Americans are used to hearing U.S. companies and investors grumble about high corporate tax rates. But a USA TODAY analysis of data from Standard & Poor's Capital IQ found 27 big corporations paid no income taxes in 2015 despite reporting pre-tax profits.
How can they avoid paying something as inevitable as taxes?
The current U.S. tax code allows corporations to take a deduction to offset one year's losses against another year's income. The "net operating loss" (NOL) deduction was designed to help growing businesses that, naturally, don't see a profit in the first year(s) of operation. It also helps big, established businesses that have suffered bad years and bad markets.
United Airlines is one example. In 2015, the airline reported earnings before taxes of $4.2 billion. But in 2014, United suffered sluggish revenue because a series of storms pummeled through its hubs in Chicago and Newark, New Jersey, forcing the company to ground 35,000 flights. Accounting rules allow the company to offset taxes due by these losses, which erased United's $1.5 billion tax bill in 2015.
It was the same story at Level 3 Communications. Although the company recorded a pre-tax profit of $283 million, it received a tax credit of $3.2 billion in 2015! (This enormous tax gain must make Level 3's billionaire chairman Walter Scott, Jr. pretty happy.) Like United, the tax benefit was the result of losses Level 3 suffered in previous years in addition to losses a TW Telecom, which the company bought in 2014.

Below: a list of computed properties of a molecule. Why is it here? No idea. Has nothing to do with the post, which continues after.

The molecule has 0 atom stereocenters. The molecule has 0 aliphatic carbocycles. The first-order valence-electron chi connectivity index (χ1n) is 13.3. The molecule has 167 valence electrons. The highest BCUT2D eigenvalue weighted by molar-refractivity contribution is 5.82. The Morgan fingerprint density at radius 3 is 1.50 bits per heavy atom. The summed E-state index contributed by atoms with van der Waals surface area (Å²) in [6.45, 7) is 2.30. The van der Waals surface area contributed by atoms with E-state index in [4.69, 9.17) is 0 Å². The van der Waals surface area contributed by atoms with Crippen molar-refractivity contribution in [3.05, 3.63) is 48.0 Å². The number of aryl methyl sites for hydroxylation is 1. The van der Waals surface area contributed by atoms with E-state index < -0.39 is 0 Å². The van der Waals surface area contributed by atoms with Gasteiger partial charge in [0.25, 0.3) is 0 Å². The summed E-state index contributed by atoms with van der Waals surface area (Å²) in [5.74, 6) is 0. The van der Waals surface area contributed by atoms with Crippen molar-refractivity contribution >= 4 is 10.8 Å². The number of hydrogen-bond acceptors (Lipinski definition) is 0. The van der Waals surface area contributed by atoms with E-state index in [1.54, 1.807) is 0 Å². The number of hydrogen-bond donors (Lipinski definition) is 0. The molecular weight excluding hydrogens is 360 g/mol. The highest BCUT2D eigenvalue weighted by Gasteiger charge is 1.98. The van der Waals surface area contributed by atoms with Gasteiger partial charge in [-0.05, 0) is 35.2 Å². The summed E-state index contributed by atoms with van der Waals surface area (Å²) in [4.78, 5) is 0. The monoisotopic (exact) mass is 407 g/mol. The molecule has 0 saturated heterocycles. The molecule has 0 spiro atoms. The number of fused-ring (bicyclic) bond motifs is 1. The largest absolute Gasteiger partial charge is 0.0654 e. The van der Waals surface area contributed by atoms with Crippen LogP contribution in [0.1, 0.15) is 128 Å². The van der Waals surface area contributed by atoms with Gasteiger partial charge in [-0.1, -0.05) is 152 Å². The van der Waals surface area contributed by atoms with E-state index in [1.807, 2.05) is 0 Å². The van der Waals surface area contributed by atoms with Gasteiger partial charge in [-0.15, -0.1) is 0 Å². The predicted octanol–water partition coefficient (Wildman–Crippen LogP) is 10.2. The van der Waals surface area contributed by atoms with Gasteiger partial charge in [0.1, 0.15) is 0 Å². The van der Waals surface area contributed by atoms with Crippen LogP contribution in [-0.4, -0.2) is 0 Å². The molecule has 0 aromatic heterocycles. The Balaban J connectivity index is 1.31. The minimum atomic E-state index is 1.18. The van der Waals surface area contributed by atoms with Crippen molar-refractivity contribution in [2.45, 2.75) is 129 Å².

Too bad, the NOL deduction isn't available if you're not a company.
Of course, there are other ways big corporations can avoid coughing up cash to Uncle Sam. The location of a corporation's headquarters or offices can also impact the overall taxes it pays.
Three of the 27 companies on USA TODAY's list that paid no income tax in 2015 are based outside the United States. These companies are healthcare firm Mallinsckrodt, financial firm Willis Towers Watson, and insurer XL Group. While General Motors reported a U.S. federal income tax expense of more than $1 billion, the company's global tax bill was a credit thanks to a break connected to losses associated with General Motors Europe.
But these tax breaks won't last forever. In its 2014 regulatory filing, United warned investors that its effective tax rate will be approximately 37%, which reflects a more normalized rate after 2015. General Motors also recognized that its 2015 credit will slowly dissipate over the 2016 and 2017 time frame. But this shouldn't be a problem for investors.
"Assuming a decent global economy and a good mix of international revenue versus domestic U.S. revenue, GM should not have a problem counteracting that tax credit with better sales performance in some other part of the world," said Bill Selesky, an investment analyst at Argus Research. "Income tax issues, while important, are not as important as how well a company is doing or how well an industry is performing."